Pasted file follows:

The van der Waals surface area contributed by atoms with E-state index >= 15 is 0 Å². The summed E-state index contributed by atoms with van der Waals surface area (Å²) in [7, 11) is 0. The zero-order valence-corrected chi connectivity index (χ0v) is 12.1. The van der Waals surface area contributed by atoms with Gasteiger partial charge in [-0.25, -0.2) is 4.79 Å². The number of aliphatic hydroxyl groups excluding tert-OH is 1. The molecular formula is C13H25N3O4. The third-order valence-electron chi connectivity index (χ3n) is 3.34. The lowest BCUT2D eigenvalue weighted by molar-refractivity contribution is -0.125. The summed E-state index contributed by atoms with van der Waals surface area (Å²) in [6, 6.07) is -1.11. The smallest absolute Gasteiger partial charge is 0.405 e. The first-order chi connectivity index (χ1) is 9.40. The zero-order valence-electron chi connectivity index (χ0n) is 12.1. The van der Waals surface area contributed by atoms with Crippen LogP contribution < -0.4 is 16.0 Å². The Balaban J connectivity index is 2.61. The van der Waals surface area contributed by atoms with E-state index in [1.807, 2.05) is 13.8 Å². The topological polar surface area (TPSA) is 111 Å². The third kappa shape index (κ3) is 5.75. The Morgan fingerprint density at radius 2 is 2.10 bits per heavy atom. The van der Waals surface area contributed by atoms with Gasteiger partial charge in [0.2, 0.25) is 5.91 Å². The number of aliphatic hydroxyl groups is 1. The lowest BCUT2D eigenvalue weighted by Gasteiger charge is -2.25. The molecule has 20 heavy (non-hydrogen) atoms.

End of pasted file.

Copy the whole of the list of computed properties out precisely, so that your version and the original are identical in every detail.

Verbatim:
The van der Waals surface area contributed by atoms with E-state index >= 15 is 0 Å². The summed E-state index contributed by atoms with van der Waals surface area (Å²) in [7, 11) is 0. The zero-order valence-corrected chi connectivity index (χ0v) is 12.1. The van der Waals surface area contributed by atoms with Gasteiger partial charge in [-0.25, -0.2) is 4.79 Å². The number of aliphatic hydroxyl groups excluding tert-OH is 1. The molecular formula is C13H25N3O4. The third-order valence-electron chi connectivity index (χ3n) is 3.34. The lowest BCUT2D eigenvalue weighted by molar-refractivity contribution is -0.125. The summed E-state index contributed by atoms with van der Waals surface area (Å²) in [6, 6.07) is -1.11. The smallest absolute Gasteiger partial charge is 0.405 e. The first-order chi connectivity index (χ1) is 9.40. The zero-order valence-electron chi connectivity index (χ0n) is 12.1. The van der Waals surface area contributed by atoms with Crippen LogP contribution < -0.4 is 16.0 Å². The Balaban J connectivity index is 2.61. The van der Waals surface area contributed by atoms with E-state index in [1.807, 2.05) is 13.8 Å². The topological polar surface area (TPSA) is 111 Å². The third kappa shape index (κ3) is 5.75. The Morgan fingerprint density at radius 2 is 2.10 bits per heavy atom. The van der Waals surface area contributed by atoms with Gasteiger partial charge in [0.2, 0.25) is 5.91 Å². The number of aliphatic hydroxyl groups is 1. The lowest BCUT2D eigenvalue weighted by Gasteiger charge is -2.25. The molecule has 20 heavy (non-hydrogen) atoms.